Why I won’t watch the Oscars

I’ve watched every Oscars ceremony since I was a child, except the 2018 show, when I was in Paris. It was televised during the middle of the night there, but I still tried to watch, frantically flipping from channel to channel at 2 a.m. but failing to find it. So I gave up and went to bed.

This year I’ll probably be in bed before the show even starts. Why? The Academy has chosen to not broadcast the awards presentations for documentary short, animated short, live-action short, editing, makeup and hairstyling, original score, production design and sound (though they have already folded two sound categories into one). Instead, those awards will be presented before the television show starts. Snippets of the acceptance speeches will then be sandwiched into the live show. So if the Academy deems those awards unworthy of seeing live, I now deem the show itself unworthy of watching live. I’ll catch the news the next day.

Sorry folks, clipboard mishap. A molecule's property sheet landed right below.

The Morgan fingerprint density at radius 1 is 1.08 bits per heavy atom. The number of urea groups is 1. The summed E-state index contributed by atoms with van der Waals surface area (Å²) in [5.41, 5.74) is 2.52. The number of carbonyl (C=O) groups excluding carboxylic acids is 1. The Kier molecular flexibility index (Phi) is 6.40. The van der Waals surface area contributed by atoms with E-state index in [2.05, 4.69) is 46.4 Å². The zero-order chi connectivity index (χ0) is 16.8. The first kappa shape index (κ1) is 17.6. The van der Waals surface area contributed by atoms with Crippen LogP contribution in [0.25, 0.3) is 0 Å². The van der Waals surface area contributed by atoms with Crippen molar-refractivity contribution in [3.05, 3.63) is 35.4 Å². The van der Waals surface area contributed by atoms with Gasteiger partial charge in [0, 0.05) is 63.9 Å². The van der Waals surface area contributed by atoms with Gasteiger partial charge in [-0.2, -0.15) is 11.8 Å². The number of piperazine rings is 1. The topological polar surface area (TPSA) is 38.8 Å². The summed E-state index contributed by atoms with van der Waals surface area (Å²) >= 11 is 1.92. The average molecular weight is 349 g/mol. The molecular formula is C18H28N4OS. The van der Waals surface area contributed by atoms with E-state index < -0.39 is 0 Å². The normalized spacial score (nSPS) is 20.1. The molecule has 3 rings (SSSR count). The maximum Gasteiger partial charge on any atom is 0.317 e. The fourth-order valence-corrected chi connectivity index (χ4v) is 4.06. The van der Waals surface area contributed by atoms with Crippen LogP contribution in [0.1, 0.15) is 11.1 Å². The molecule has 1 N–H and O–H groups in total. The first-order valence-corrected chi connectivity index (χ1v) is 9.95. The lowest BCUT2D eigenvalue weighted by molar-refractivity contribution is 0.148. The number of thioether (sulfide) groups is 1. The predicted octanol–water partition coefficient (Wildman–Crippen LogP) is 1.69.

Defending the decision, Academy President David Rubin said, “We must prioritize the television audience to increase viewer engagement and keep the show vital, kinetic and relevant.”

Relevant? What the fuck does that mean? He might as well have thrown in “inclusive,” as both of those terms have, sadly, turned almost totally trite in recent years.

The one part of the show I will regret not seeing is the Jean Hersholt Humanitarian Award. Rumor has it the Academy will present it to the filmmakers of Idiocracy, for their ability to predict the future.

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